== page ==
- Where they lived and what was the community was like.
- Community activities they were involved in.
- Military service and what it was like.
- Choices they made in life such as whether or not to go to college or to take a certain job.
- Stories of things that happened to them the funniest one, the most embarrassing one, the one they learned the most from, or the one they feel is most important to share with you.
When you talk to someone about his or her past you are obtaining an oral history, as opposed to reading a history that is already written. We all have oral family histories. A good to collect oral history is through interviews.
To learn how to inter view, try interviewing yourself first. Write down the questions you want to ask.
Then ask yourself those questions. Either write down the answers or speak into a recorder or video camera.
Once you have done a self-interview and have familiarized yourself with your recorder or camera (if you plan to use one), you can then interview your mother or father, brothers and sisters, grandparents, aunts, uncles, or other family members.
Also Read: Reading Merit Badge
4. Making a Time Line
A time line is a chart that shows the events in a person’s life. A time line can show the events from a person’s birth until the present or from birth until death if the person has died.
You can make a time line as simple or as complex as you like. It should include at least 10 items. If you want to make a detailed, illustrated time line, use large paper (such as butcher paper) so you will have plenty of space for drawing or for add ing photographs.
If you choose not to illustrate your timeline, an 8/2-by-11-inch sheet of paper will work well.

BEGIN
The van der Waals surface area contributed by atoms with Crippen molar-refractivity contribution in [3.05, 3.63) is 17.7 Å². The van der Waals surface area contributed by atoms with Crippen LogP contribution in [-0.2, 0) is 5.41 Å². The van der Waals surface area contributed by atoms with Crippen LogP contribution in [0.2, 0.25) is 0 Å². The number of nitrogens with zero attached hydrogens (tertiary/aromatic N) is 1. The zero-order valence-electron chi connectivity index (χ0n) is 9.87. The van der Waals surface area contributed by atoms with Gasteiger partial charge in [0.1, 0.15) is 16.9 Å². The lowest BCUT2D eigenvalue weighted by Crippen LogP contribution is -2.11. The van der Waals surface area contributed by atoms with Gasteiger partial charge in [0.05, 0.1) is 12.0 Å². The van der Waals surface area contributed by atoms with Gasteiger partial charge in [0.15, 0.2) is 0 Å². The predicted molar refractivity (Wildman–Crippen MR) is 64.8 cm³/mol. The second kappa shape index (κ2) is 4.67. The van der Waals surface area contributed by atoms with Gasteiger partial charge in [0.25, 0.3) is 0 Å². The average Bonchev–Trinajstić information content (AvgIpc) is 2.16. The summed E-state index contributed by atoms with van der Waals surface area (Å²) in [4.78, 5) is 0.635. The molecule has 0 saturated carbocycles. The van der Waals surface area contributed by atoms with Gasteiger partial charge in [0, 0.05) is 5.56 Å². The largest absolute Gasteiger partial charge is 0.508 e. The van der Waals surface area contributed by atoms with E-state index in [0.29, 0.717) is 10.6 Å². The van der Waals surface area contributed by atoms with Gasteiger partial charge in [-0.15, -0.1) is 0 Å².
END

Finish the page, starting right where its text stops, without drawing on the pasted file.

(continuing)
The timeline shown here has a horizontal line that represents a person’s life. The vertical lines indicate dates and events. The distance between the lines shows the time span between events.
For example, if there is a span of five years between two events on the timeline, the space on the line between those two events will be larger than the space between two events that occurred one year apart.
You can make a timeline for your self or for your father, mother, or another relative.
Show the events that were important in your life or your relative’s life, such as birth, births of brothers or sisters, starting school or a sports or music program, vacations, or health problems.
You also can include the dates of community or world events such as the year a new president was elected.
Gathering Information From Family Members
Once you have interviewed a relative, you have begun the process of collecting genealogical information about your family. You can then start preparing a family tree, or pedigree chart.
When making a family tree, you should try to gather information from several sources so that you can evaluate the information and decide which information is the most accurate.
Research into any subject consists of deciding which questions you want answered and then collecting information until you have found the answers. For example:
- Whom do you want to learn more about?
- What do you want to know about these individuals?